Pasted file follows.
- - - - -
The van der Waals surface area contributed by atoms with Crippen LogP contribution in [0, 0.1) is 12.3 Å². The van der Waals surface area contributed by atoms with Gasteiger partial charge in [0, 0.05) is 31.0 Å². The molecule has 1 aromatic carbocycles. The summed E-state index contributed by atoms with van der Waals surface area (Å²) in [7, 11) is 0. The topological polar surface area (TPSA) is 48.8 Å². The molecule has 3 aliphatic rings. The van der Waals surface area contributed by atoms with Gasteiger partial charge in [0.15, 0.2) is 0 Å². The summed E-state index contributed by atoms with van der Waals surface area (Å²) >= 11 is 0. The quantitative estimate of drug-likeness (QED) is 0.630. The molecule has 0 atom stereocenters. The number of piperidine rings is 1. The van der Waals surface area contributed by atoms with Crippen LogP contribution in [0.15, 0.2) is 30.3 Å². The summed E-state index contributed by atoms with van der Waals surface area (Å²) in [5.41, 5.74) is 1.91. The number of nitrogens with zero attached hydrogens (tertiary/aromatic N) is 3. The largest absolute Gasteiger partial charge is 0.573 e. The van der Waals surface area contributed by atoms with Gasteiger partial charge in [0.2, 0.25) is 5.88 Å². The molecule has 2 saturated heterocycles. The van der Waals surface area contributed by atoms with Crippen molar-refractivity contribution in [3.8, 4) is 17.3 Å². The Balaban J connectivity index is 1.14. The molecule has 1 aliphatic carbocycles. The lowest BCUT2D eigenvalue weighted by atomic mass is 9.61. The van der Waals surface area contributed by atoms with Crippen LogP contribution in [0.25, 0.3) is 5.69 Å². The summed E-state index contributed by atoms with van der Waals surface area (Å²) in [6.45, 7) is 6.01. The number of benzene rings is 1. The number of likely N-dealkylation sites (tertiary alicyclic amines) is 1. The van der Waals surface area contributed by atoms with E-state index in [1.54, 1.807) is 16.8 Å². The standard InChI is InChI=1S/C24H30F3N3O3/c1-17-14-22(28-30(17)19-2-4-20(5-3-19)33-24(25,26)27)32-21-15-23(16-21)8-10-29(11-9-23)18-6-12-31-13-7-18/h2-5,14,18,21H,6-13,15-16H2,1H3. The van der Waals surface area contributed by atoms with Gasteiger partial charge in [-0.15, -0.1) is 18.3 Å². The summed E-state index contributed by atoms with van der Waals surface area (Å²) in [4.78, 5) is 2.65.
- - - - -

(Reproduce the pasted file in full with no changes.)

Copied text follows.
The van der Waals surface area contributed by atoms with Crippen LogP contribution in [0, 0.1) is 12.3 Å². The van der Waals surface area contributed by atoms with Gasteiger partial charge in [0, 0.05) is 31.0 Å². The molecule has 1 aromatic carbocycles. The summed E-state index contributed by atoms with van der Waals surface area (Å²) in [7, 11) is 0. The topological polar surface area (TPSA) is 48.8 Å². The molecule has 3 aliphatic rings. The van der Waals surface area contributed by atoms with Gasteiger partial charge in [0.15, 0.2) is 0 Å². The summed E-state index contributed by atoms with van der Waals surface area (Å²) >= 11 is 0. The quantitative estimate of drug-likeness (QED) is 0.630. The molecule has 0 atom stereocenters. The number of piperidine rings is 1. The van der Waals surface area contributed by atoms with Crippen LogP contribution in [0.15, 0.2) is 30.3 Å². The summed E-state index contributed by atoms with van der Waals surface area (Å²) in [5.41, 5.74) is 1.91. The number of nitrogens with zero attached hydrogens (tertiary/aromatic N) is 3. The largest absolute Gasteiger partial charge is 0.573 e. The van der Waals surface area contributed by atoms with Gasteiger partial charge in [0.2, 0.25) is 5.88 Å². The molecule has 2 saturated heterocycles. The van der Waals surface area contributed by atoms with Crippen molar-refractivity contribution in [3.8, 4) is 17.3 Å². The Balaban J connectivity index is 1.14. The molecule has 1 aliphatic carbocycles. The lowest BCUT2D eigenvalue weighted by atomic mass is 9.61. The van der Waals surface area contributed by atoms with Crippen LogP contribution in [0.25, 0.3) is 5.69 Å². The summed E-state index contributed by atoms with van der Waals surface area (Å²) in [6.45, 7) is 6.01. The number of benzene rings is 1. The number of likely N-dealkylation sites (tertiary alicyclic amines) is 1. The van der Waals surface area contributed by atoms with E-state index in [1.54, 1.807) is 16.8 Å². The standard InChI is InChI=1S/C24H30F3N3O3/c1-17-14-22(28-30(17)19-2-4-20(5-3-19)33-24(25,26)27)32-21-15-23(16-21)8-10-29(11-9-23)18-6-12-31-13-7-18/h2-5,14,18,21H,6-13,15-16H2,1H3. The van der Waals surface area contributed by atoms with Gasteiger partial charge in [-0.15, -0.1) is 18.3 Å². The summed E-state index contributed by atoms with van der Waals surface area (Å²) in [4.78, 5) is 2.65.